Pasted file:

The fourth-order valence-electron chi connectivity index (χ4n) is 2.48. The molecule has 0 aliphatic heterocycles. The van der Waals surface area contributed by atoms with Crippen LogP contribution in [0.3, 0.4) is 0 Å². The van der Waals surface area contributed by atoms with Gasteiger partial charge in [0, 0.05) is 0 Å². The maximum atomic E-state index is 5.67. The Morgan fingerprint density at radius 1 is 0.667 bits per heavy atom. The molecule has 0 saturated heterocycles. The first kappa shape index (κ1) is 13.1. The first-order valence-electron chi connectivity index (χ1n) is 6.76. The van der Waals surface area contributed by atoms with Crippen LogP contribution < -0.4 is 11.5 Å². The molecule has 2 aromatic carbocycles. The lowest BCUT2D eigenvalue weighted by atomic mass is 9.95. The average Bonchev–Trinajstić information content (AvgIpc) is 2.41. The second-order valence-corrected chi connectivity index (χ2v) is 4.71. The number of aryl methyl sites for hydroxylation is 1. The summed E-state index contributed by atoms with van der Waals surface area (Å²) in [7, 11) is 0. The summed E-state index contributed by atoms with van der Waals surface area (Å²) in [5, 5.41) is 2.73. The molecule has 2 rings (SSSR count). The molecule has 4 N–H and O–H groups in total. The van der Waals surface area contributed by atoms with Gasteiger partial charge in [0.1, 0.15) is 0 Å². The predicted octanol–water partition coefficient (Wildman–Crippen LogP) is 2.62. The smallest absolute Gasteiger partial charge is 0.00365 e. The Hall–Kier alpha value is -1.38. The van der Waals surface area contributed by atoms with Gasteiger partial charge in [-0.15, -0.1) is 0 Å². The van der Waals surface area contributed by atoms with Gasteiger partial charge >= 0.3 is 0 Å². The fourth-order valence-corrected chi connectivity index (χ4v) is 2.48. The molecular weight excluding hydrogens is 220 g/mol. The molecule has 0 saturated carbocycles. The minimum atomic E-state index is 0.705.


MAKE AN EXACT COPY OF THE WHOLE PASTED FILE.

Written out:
The fourth-order valence-electron chi connectivity index (χ4n) is 2.48. The molecule has 0 aliphatic heterocycles. The van der Waals surface area contributed by atoms with Crippen LogP contribution in [0.3, 0.4) is 0 Å². The van der Waals surface area contributed by atoms with Gasteiger partial charge in [0, 0.05) is 0 Å². The maximum atomic E-state index is 5.67. The Morgan fingerprint density at radius 1 is 0.667 bits per heavy atom. The molecule has 0 saturated heterocycles. The first kappa shape index (κ1) is 13.1. The first-order valence-electron chi connectivity index (χ1n) is 6.76. The van der Waals surface area contributed by atoms with Crippen LogP contribution < -0.4 is 11.5 Å². The molecule has 2 aromatic carbocycles. The lowest BCUT2D eigenvalue weighted by atomic mass is 9.95. The average Bonchev–Trinajstić information content (AvgIpc) is 2.41. The second-order valence-corrected chi connectivity index (χ2v) is 4.71. The number of aryl methyl sites for hydroxylation is 1. The summed E-state index contributed by atoms with van der Waals surface area (Å²) in [7, 11) is 0. The summed E-state index contributed by atoms with van der Waals surface area (Å²) in [5, 5.41) is 2.73. The molecule has 2 rings (SSSR count). The molecule has 4 N–H and O–H groups in total. The van der Waals surface area contributed by atoms with Gasteiger partial charge in [0.1, 0.15) is 0 Å². The predicted octanol–water partition coefficient (Wildman–Crippen LogP) is 2.62. The smallest absolute Gasteiger partial charge is 0.00365 e. The Hall–Kier alpha value is -1.38. The van der Waals surface area contributed by atoms with Gasteiger partial charge in [-0.15, -0.1) is 0 Å². The van der Waals surface area contributed by atoms with Gasteiger partial charge >= 0.3 is 0 Å². The fourth-order valence-corrected chi connectivity index (χ4v) is 2.48. The molecular weight excluding hydrogens is 220 g/mol. The molecule has 0 saturated carbocycles. The minimum atomic E-state index is 0.705.